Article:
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This is a critique on an article written by Ngwenyama et al., (2005). In this article the authors argues out the possibility of using the learning curve to maximize IT productivity. Specifically they examine a decision analysis model for timing software upgrades. The articles is quite relevant at this age of constant upgrading of software which has drawn many IT managers into dilemma as they are other factors to be considered if an upgrading is accomplished too early; for instance there are likelihood that productivity may not be achieved and losses in investment are likely to be incurred from early upgrading of software.  In contrast if the upgrading is done too late then there is a likelihood that a firm will likely lose on the productivity meant to be gained from latest upgrades. With this in mind the authors in their article set out to offer an approach that will help to make the correct timing for the implementation of the upgrades so as to maximize on the productivity gains. The article critique will carefully examine the learning curve, which the authors have presented, as the theoretical basis for their mathematical model.

Article Critique

This section forms the main part of this paper. This section bring into light the characteristic of the article by Nywenyama et al., (2005) in order to ascertain whether it is a good research paper and fit for reference within the scientific community. The article is predicative in nature as it seeks to predict the correct timing for upgrading to be appropriately to be effected.

Claim of the problem

The problem which Nywenyama et al. (2005) have given a proposal approach solution is a dilemma issue which arises when a vendor releases an updated version of a software. Making the decision on when to upgrade a version of software being used within a firm has been noted to be an elusive task; as IT managers are drawn into making decision which seems to be resulting to contradicting results. It is generally agreed that upgrading of software will make a system work more effectively but care should be taken not to upgrade software over short periods of time (Ahtiala, 2006, 202; Argote 1990, 920).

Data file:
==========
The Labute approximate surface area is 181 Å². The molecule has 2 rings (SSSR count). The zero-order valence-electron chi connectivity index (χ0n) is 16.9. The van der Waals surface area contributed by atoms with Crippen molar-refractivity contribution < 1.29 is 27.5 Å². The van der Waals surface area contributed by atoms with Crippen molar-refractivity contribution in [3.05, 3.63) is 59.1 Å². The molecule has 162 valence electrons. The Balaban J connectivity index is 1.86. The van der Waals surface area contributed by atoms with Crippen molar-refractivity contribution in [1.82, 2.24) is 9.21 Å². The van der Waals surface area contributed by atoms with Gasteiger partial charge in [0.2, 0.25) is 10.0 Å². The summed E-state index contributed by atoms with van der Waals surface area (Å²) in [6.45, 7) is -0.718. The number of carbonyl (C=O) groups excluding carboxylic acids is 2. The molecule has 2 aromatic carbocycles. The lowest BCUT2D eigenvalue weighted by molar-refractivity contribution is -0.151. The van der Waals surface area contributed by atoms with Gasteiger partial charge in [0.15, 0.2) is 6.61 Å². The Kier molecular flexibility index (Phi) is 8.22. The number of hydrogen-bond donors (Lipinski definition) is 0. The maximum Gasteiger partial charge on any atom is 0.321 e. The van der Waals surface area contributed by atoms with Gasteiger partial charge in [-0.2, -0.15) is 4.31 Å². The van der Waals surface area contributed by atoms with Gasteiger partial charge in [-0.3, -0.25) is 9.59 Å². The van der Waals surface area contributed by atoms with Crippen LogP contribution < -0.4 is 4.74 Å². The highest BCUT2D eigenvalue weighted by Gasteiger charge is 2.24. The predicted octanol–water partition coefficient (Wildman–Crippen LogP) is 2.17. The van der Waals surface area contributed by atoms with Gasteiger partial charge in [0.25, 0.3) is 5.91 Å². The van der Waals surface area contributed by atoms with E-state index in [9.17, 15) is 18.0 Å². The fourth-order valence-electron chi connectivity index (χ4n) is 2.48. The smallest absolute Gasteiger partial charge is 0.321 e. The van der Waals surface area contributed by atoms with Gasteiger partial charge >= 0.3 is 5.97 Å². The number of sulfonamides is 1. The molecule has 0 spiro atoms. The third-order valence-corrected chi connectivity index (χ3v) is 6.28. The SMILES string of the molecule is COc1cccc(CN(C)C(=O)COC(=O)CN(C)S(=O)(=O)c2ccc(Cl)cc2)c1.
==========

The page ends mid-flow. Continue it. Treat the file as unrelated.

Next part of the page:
When software are upgraded too often over short periods of time firm ends up losing up benefits of which they ought to have accrued from the software. Arguing from the business point of view, the existence of a firm is maintained by profitability made through the activities the organizational activities. If there is frequent upgrading carried out over short periods of time then there is a likelihood that the firm will miss out on the full productivity of a given version. Upgrading to a newer version if not carefully done will deny a firm from the benefits of an existing technology system (Brynjolfsson and Hitt 1996, 123; Cooley, Greenwood, Yorukoglu 1997, 460).  

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Nywenyama et al. (2005) have argued that IT managers are forced to implement upgrading of their technologies by the software vendors. They claim that this, at times, is done by cutting off technical support for the current technology system. The vendors are said to claim that the newer version will increase the productivity of the firm but the authors resist this claim. The authors argue that there is a likelihood of a firm losing competitive advantage gained from its current state of technology.  It has also been noted that the initial implementation and upgrading of a software system is one of the largest single investment that IT managers engage themselves in (Dardan, Busch, Sward, 2006, 688; Dorroh, Gulledge, Womer 1986, 205).

If an upgrading of the system is such that it will involve an overhaul of the whole system then it may be quite costly to a firm to undertake. This will even become more costly if the implementation is carried out on short intervals. Therefore, in as much as there are possibilities of productivity being gained from upgrading a system if it is implemented too early there are possibilities that it will equally be costly (Hall and Howell, 1985; Jovanovic 1997).